Why it's a bad idea to rescue frogs
I am sitting on the couch in the lobby of our local gym because I rescued a frog. Now, normally, I’d be upstairs working out — in the very limited way that I do. My wife is upstairs in the torture room she calls “exercise.”
Disgustingly healthy people walk by with their frou-frou water on the way to the weight room, racquetball, or one of the other torture room.
They look at me smugly as they sashay by.
Maybe I remind them of a mangled car wreck. It sure looks that way by their looks.
Meanwhile, one of my lower back disks is continuing to press upon the sciatic nerve going down my left leg like, well, like they do when you rescue frogs.
And unlike every other southerner, And I don’t even eat frogs.
Here’s what happened: These little green guys love to swim in our pool. Problem is that when they are finished swimming, they can’t find their way out. You’d think that they would have thought of that when they dove in.
No, they don’t.
And eventually, they are pushed over to the skimmer where they sometimes get into respiratory distress.
Along with the other thousands of insects in the hot humid summer.
It seems strange for a frog to drown.
Sometimes I find rats in the skimmer.
I really don’t want to see the frogs die. But, I don’t mind the rats.
Sometimes I find the frogs before they drown.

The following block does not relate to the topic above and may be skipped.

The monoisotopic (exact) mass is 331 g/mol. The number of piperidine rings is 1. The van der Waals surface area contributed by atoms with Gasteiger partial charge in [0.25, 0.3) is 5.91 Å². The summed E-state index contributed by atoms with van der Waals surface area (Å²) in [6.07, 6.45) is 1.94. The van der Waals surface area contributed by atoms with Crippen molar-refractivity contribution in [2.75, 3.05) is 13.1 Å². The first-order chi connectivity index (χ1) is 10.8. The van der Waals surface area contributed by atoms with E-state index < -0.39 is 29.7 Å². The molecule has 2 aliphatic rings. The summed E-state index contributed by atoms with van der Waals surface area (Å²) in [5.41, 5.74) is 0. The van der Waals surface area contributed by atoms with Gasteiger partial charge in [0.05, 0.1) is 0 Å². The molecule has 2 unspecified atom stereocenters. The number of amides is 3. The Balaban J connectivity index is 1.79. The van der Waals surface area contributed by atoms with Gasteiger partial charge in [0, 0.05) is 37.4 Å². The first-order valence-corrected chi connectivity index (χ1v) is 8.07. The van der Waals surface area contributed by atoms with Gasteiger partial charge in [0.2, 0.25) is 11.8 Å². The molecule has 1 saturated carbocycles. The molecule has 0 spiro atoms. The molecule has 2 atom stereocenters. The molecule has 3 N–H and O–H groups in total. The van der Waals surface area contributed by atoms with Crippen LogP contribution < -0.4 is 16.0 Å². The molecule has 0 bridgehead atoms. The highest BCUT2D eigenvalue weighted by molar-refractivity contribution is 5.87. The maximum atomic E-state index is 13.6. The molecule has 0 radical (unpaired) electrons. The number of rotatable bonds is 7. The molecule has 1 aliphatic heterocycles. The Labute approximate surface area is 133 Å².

It’s a nice surprise to look into your pool skimmer and find frogs still croaking.
See what I did there?
Anyway, on this unfortunate occasion, I checked the skimmer and there he was. An extra-large bullfrog who still had a few breaths in him.
I’ll call him Mr. Green.
“Give me at outta here,” gasped Mr. Green.
As I said, I don’t want to see frogs die needlessly. I lifted the skimmer. Water poured out revealing a plethora of dead and alive critters.
If only we had had the pool when my daughters were collecting bugs for their ninth-grade science class. But I digress.
I empty the contents of the skimmer onto the grass as I normally do and Mr. Green falls to the grass. He was bloated with pool water of course, but he was still alive.
That is, he hadn’t croaked.
Well, he couldn’t really croak at all with that much water in him.
Here’s the fun part; I squatted down and inspected Mr. Green. He seemed okay. Well, besides being the 12-times-his-normal-size-because-of-the-water thing.
Then I abruptly turned to my right, while still in the squatting position, and felt and heard the sound of crunching cellophane crumpling.
The crunching was my spine.
About .02 seconds later the pain arrived. I couldn’t walk, or do much of anything else. Except for writhe in pain.
Because I had my cell phone with me I called my daughter who was merely a few feet away inside the house.
She runs outside to see me in an unfortunate state of agony and helps me inside. Since then: lots of pain, physical therapy, and a few surgical consults. So, until I get better, I’ll stick to the lobby couch while the wife works out in the torture chamber upstairs.
I haven’t heard anything about the waterlogged Mr. Green, but I have a feeling he’s gonna avoid pools for a while.
So, my advice: don’t rescue any frogs caught in your skimmer or anyone’s skimmer for that matter. It will only end in pain, misery, and medical bills. Well, I suppose you could, if the little guy is still breathing, maybe you could give him a little boost on his way. Just don’t twist.
Paul Swann is a dad, husband to a Russian Princess, lawyer, legal instructor, writer and occasional guitar player. He spends his time in Arkansas with his aforementioned Princess Bride, Two Stunning Daughters, and two ne'er-do-well dogs. You may find him on Facebook, Twitter, Instagram, or even his Medium Page.